Former Rutgers University football player Eric LeGrand delivered a moving speech at his graduation in May despite his keynote invitation being rescinded just a few weeks earlier. LeGrand, who was paralyzed during a football game against Army in 2010, took to Twitter to express frustration after being uninvited to speak at graduation. Rutgers officials insisted it was a matter of miscommunication– LeGrand would still be able to make a speech but former New Jersey Gov. Tom Kean was the official keynote speaker.
Meanwhile, Kean said he’d donate his speaking fee to create a scholarship fund for LeGrand. Read more.
The best web sites for vision-, hearing- and motion-impaired users have been announced by 7-123 Software. The Salem, Mass. software company released its seventh annual winners list on March 31. The web sites were reviewed to recognize noteworthy contributions to the accessible gaming community. Read the list here.
Derrick Coleman, fullback for the Seattle Seahawks and first legally deaf player on the NFL, surprised a couple of his biggest fans with tickets to the Super Bowl. Coleman surprised nine-year-old twins Riley and Erin Kovalcik while the girls were taping a segment for Good Morning America. The girls, who are also hearing impaired, had written Coleman a letter that went viral expressing their admiration of his accomplishments despite having a disability. Read more.
The first national Miss Amazing pageant, for girls with mental and physical disabilities, was held in Omaha, Nebraska last week.
Jordan Somer, who founded Miss Amazing seven years ago when she was just 13-years-old, said every girl in the pageant receives a crown just for participating and pushing her limits. Pageant events, including evening wear and talent portions, are designed to boost confidence and self-esteem. Read more.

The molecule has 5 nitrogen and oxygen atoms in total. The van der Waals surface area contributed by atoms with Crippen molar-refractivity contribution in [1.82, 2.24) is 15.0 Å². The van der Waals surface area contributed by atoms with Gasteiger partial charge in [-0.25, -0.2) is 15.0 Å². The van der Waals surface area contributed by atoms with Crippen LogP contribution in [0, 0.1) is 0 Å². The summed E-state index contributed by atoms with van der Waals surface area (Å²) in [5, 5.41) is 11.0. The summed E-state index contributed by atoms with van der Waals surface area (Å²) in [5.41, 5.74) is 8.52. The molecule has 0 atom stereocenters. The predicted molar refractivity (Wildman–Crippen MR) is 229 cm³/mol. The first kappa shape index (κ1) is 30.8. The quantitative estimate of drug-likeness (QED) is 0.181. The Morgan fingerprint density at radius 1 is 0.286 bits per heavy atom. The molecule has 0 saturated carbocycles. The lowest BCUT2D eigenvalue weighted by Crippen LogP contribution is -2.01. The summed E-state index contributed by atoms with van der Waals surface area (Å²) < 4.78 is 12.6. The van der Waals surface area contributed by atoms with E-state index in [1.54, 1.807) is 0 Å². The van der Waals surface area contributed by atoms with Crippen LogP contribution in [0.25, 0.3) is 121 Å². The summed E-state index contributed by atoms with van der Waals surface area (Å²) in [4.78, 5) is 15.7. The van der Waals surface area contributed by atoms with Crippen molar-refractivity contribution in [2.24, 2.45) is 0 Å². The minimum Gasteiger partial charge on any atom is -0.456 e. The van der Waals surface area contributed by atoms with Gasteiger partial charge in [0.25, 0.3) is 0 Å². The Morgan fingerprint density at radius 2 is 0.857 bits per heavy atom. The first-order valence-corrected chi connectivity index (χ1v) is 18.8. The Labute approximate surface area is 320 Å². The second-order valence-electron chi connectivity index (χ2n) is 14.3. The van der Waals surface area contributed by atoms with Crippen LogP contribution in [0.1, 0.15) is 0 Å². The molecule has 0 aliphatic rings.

Disabled thrill-seekers are finding “liberation through technology,” according to NPR. Eric Whitney with “All Things Considered” profiled companies producing innovative prosthetics that allow amputees and those with other disabilities to rock climb, kayak, mountain bike and more.
The NFL agreed to shell out $765 million Thursday to settle a lawsuit brought by thousands of retired players accusing the league of hiding the dangers of brain injury. The settlement may be perceived as a win for the league, which makes nearly $10 billion in annual revenue, as terms do not require the NFL to admit guilt.
Tremendous advances have been made in the medical field within the past decade, thus making it easier for those who lose limbs either in war or for another reason to regain their physical abilities. James Dao talks with veterans who have lost limbs in various wars, as well as experts and others who emphasized the importance of adaptive sports and other support systems to help those with injuries.
The message, with all its implications for success, can be distilled into three words. Spend any amount of time around this coach, around his football program, and you’ll come away parroting the mantra:
“Figure it out.”
Catchy, sure. But it’s more than a nice phrase. It’s Mark Speckman’s coaching philosophy. And his life.
The Kaiwi Channel is one of the most difficult channels to cross on a paddleboard. On Sunday, some of the world’s top athletes took on the challenge in the 15th annual Molokai to Oahu Paddleboard World Championship.